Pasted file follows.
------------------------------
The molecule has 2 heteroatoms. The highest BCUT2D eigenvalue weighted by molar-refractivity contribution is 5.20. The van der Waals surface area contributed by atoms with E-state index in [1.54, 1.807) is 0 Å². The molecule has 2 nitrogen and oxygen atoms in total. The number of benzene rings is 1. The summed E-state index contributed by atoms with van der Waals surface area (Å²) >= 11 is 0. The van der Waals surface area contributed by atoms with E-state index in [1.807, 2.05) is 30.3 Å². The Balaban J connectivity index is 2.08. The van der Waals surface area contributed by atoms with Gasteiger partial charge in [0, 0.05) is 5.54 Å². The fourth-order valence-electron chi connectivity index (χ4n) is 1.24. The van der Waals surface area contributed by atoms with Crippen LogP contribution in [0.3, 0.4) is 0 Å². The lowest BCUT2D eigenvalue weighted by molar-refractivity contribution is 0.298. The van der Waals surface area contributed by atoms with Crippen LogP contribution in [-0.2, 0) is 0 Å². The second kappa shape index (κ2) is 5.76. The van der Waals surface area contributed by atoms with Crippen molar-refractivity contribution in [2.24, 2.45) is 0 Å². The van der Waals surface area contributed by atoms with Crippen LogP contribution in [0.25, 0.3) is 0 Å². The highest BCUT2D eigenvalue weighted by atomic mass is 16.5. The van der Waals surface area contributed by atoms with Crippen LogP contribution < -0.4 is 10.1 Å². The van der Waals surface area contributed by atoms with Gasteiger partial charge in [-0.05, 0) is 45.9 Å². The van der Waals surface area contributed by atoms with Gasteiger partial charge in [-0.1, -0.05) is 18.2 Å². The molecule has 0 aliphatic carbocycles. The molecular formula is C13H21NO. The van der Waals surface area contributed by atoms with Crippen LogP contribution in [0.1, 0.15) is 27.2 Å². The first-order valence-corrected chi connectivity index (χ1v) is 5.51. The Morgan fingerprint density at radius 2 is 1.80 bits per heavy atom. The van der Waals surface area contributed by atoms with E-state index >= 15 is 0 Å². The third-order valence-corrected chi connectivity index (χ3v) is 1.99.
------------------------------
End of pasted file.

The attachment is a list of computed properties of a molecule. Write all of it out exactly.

The molecule has 2 heteroatoms. The highest BCUT2D eigenvalue weighted by molar-refractivity contribution is 5.20. The van der Waals surface area contributed by atoms with E-state index in [1.54, 1.807) is 0 Å². The molecule has 2 nitrogen and oxygen atoms in total. The number of benzene rings is 1. The summed E-state index contributed by atoms with van der Waals surface area (Å²) >= 11 is 0. The van der Waals surface area contributed by atoms with E-state index in [1.807, 2.05) is 30.3 Å². The Balaban J connectivity index is 2.08. The van der Waals surface area contributed by atoms with Gasteiger partial charge in [0, 0.05) is 5.54 Å². The fourth-order valence-electron chi connectivity index (χ4n) is 1.24. The van der Waals surface area contributed by atoms with Crippen LogP contribution in [0.3, 0.4) is 0 Å². The lowest BCUT2D eigenvalue weighted by molar-refractivity contribution is 0.298. The van der Waals surface area contributed by atoms with Crippen LogP contribution in [-0.2, 0) is 0 Å². The second kappa shape index (κ2) is 5.76. The van der Waals surface area contributed by atoms with Crippen molar-refractivity contribution in [2.24, 2.45) is 0 Å². The van der Waals surface area contributed by atoms with Crippen LogP contribution in [0.25, 0.3) is 0 Å². The highest BCUT2D eigenvalue weighted by atomic mass is 16.5. The van der Waals surface area contributed by atoms with Crippen LogP contribution < -0.4 is 10.1 Å². The van der Waals surface area contributed by atoms with Gasteiger partial charge in [-0.05, 0) is 45.9 Å². The van der Waals surface area contributed by atoms with Gasteiger partial charge in [-0.1, -0.05) is 18.2 Å². The molecule has 0 aliphatic carbocycles. The molecular formula is C13H21NO. The van der Waals surface area contributed by atoms with Crippen LogP contribution in [0.1, 0.15) is 27.2 Å². The first-order valence-corrected chi connectivity index (χ1v) is 5.51. The Morgan fingerprint density at radius 2 is 1.80 bits per heavy atom. The van der Waals surface area contributed by atoms with E-state index >= 15 is 0 Å². The third-order valence-corrected chi connectivity index (χ3v) is 1.99.